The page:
For its credit cards, Chase does not formally require a specific credit score. Nonetheless, it is one of the more “premium” credit card issuers. Most Chase credit cards require at least good credit, which is a credit score of at least 670. A credit score of 740 or higher places you in the “excellent” category and increases your chances of approval.
Most reward credit cards have a score like this. Don’t worry if you aren’t quite there yet. Other factors influence your credit card application, and there are many credit cards available for people with fair or bad credit.
Other factors influencing credit card approval
First and foremost, it is critical to understand that Chase’s 5/24 rule will take precedence over all other factors when determining credit card approval. Your application will most likely be denied if you’ve opened five or more new credit card accounts in the last 24 months.
Aside from your credit score and application history, there are other factors that influence the success of your credit card application, whether you apply with Chase or another issuer.
Credit history length: What kinds of accounts do you have, and how long have they been open? The more credit history you have, the better.
Credit utilization: Have you used all of your available credit? If you have a $10,000 credit limit and have charged $8,000 in the last month, your credit utilization ratio is 80 percent, which is extremely high and can have a negative impact on your credit score and new applications.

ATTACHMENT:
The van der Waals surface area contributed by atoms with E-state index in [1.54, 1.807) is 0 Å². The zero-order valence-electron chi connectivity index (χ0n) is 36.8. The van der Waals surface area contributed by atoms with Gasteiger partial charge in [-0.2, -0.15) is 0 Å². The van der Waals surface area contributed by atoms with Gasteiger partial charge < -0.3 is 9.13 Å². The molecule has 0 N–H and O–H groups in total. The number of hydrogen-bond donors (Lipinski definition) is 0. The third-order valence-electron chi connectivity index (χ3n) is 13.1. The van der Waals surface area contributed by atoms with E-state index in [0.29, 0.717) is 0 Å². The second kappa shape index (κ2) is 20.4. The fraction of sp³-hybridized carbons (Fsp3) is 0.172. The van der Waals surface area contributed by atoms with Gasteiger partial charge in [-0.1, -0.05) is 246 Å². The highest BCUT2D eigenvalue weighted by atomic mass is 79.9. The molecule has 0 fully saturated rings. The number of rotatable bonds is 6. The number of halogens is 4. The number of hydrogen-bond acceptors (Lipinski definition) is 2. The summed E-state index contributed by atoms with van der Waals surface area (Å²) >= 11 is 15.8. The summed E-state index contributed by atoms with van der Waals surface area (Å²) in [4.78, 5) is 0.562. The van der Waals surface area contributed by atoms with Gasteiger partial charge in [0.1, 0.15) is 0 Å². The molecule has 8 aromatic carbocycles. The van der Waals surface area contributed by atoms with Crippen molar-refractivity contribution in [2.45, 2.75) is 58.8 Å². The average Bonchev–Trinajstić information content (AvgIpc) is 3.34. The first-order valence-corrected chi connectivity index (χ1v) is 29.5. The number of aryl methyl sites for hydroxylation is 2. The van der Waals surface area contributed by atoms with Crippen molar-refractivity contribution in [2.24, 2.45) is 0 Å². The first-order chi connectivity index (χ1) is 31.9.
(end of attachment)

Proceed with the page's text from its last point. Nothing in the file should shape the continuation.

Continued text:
Income and debt: Credit card companies want to know that you’ll be able to repay your debts, so income is a common question on credit card applications. For the same reason, you may be asked about your current debt.
Derogatory marks: Delinquencies, bankruptcies, late payments, and other negative behaviors that appear on your credit report may have an impact on the approval of your application.
What if I’m turned down for a Chase credit card?
If your application for a Chase credit card is denied, you will be notified by email or regular mail. The reasons for the denial will be explained in this letter. You can ask Chase to reconsider or appeal your denial after receiving a denial letter. To begin the process, send a letter to the address on the denial notice or call the number on the denial letter.
You can also apply for a different Chase credit card, but your chances of success are likely to be low because nearly all Chase cards have similar requirements. It’s probably best to spend some time addressing the source of the denial.
Finally, you could apply for a credit card from another company. Capital One, for example, has several credit cards designed specifically for people with fair and bad credit. Check out Bankrate’s CardMatch tool for a complete list of credit cards that you are likely to qualify for. You can get a list of prequalified and special credit card offers with just a few pieces of information and no impact on your credit.
Although Chase does not require a specific credit score for its credit cards, a credit score of 670 or higher is generally required — and a score of 740 or higher gives you a good chance of approval. Don’t be concerned if your credit score is lower than the recommended score for the Chase card you want. There are numerous other credit cards available to you.